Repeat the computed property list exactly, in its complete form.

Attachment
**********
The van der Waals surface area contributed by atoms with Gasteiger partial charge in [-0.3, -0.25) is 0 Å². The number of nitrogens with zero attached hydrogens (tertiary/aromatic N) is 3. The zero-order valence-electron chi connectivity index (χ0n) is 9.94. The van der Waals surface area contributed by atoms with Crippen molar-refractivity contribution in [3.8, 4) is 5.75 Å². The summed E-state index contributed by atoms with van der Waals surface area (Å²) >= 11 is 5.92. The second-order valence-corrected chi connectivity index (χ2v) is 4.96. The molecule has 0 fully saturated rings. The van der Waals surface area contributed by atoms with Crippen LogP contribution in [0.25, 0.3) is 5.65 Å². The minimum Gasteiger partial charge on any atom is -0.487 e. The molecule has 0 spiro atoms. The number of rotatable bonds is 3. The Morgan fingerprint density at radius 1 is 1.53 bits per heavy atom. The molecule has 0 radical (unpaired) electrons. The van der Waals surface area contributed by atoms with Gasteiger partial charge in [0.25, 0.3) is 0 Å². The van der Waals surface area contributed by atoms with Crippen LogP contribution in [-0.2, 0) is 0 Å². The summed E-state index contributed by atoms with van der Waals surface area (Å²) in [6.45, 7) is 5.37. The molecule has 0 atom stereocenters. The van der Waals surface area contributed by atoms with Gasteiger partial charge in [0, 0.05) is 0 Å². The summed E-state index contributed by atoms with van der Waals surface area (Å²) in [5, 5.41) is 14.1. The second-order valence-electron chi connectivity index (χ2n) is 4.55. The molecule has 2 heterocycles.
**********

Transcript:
The van der Waals surface area contributed by atoms with Gasteiger partial charge in [-0.3, -0.25) is 0 Å². The number of nitrogens with zero attached hydrogens (tertiary/aromatic N) is 3. The zero-order valence-electron chi connectivity index (χ0n) is 9.94. The van der Waals surface area contributed by atoms with Crippen molar-refractivity contribution in [3.8, 4) is 5.75 Å². The summed E-state index contributed by atoms with van der Waals surface area (Å²) >= 11 is 5.92. The second-order valence-corrected chi connectivity index (χ2v) is 4.96. The molecule has 0 fully saturated rings. The van der Waals surface area contributed by atoms with Crippen LogP contribution in [0.25, 0.3) is 5.65 Å². The minimum Gasteiger partial charge on any atom is -0.487 e. The molecule has 0 spiro atoms. The number of rotatable bonds is 3. The Morgan fingerprint density at radius 1 is 1.53 bits per heavy atom. The molecule has 0 radical (unpaired) electrons. The van der Waals surface area contributed by atoms with Gasteiger partial charge in [0.25, 0.3) is 0 Å². The van der Waals surface area contributed by atoms with Crippen LogP contribution in [-0.2, 0) is 0 Å². The summed E-state index contributed by atoms with van der Waals surface area (Å²) in [6.45, 7) is 5.37. The molecule has 0 atom stereocenters. The van der Waals surface area contributed by atoms with Gasteiger partial charge in [0, 0.05) is 0 Å². The summed E-state index contributed by atoms with van der Waals surface area (Å²) in [5, 5.41) is 14.1. The second-order valence-electron chi connectivity index (χ2n) is 4.55. The molecule has 2 heterocycles.